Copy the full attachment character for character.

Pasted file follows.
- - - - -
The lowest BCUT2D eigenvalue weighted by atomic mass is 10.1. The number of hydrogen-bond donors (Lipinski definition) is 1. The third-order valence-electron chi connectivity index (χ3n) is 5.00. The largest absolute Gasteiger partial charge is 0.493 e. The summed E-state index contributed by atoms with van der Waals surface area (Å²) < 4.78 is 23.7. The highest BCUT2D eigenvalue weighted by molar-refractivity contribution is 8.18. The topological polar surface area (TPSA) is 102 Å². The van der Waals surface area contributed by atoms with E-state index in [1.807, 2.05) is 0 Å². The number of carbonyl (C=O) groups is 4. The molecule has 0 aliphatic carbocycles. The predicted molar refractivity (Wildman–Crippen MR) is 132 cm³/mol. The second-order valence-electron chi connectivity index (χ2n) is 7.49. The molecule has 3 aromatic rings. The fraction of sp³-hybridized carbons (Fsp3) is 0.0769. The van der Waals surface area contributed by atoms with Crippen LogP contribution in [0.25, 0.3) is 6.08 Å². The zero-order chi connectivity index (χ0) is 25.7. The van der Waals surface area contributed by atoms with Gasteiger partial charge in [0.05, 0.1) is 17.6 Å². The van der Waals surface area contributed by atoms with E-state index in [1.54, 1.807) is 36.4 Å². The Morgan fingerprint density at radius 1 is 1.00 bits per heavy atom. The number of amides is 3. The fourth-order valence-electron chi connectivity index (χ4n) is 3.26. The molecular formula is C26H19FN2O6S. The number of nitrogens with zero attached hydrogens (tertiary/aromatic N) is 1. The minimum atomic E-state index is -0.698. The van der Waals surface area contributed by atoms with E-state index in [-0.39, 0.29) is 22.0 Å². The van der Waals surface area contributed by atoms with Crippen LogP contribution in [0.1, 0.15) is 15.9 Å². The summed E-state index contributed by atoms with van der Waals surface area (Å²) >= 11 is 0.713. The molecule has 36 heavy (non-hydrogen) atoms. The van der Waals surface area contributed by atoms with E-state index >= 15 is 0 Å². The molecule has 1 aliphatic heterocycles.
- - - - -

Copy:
The lowest BCUT2D eigenvalue weighted by atomic mass is 10.1. The number of hydrogen-bond donors (Lipinski definition) is 1. The third-order valence-electron chi connectivity index (χ3n) is 5.00. The largest absolute Gasteiger partial charge is 0.493 e. The summed E-state index contributed by atoms with van der Waals surface area (Å²) < 4.78 is 23.7. The highest BCUT2D eigenvalue weighted by molar-refractivity contribution is 8.18. The topological polar surface area (TPSA) is 102 Å². The van der Waals surface area contributed by atoms with E-state index in [1.807, 2.05) is 0 Å². The number of carbonyl (C=O) groups is 4. The molecule has 0 aliphatic carbocycles. The predicted molar refractivity (Wildman–Crippen MR) is 132 cm³/mol. The second-order valence-electron chi connectivity index (χ2n) is 7.49. The molecule has 3 aromatic rings. The fraction of sp³-hybridized carbons (Fsp3) is 0.0769. The van der Waals surface area contributed by atoms with Crippen LogP contribution in [0.25, 0.3) is 6.08 Å². The zero-order chi connectivity index (χ0) is 25.7. The van der Waals surface area contributed by atoms with Gasteiger partial charge in [0.05, 0.1) is 17.6 Å². The van der Waals surface area contributed by atoms with E-state index in [1.54, 1.807) is 36.4 Å². The Morgan fingerprint density at radius 1 is 1.00 bits per heavy atom. The number of amides is 3. The fourth-order valence-electron chi connectivity index (χ4n) is 3.26. The molecular formula is C26H19FN2O6S. The number of nitrogens with zero attached hydrogens (tertiary/aromatic N) is 1. The minimum atomic E-state index is -0.698. The van der Waals surface area contributed by atoms with E-state index in [-0.39, 0.29) is 22.0 Å². The van der Waals surface area contributed by atoms with Crippen LogP contribution in [0.1, 0.15) is 15.9 Å². The summed E-state index contributed by atoms with van der Waals surface area (Å²) >= 11 is 0.713. The molecule has 36 heavy (non-hydrogen) atoms. The van der Waals surface area contributed by atoms with E-state index >= 15 is 0 Å². The molecule has 1 aliphatic heterocycles.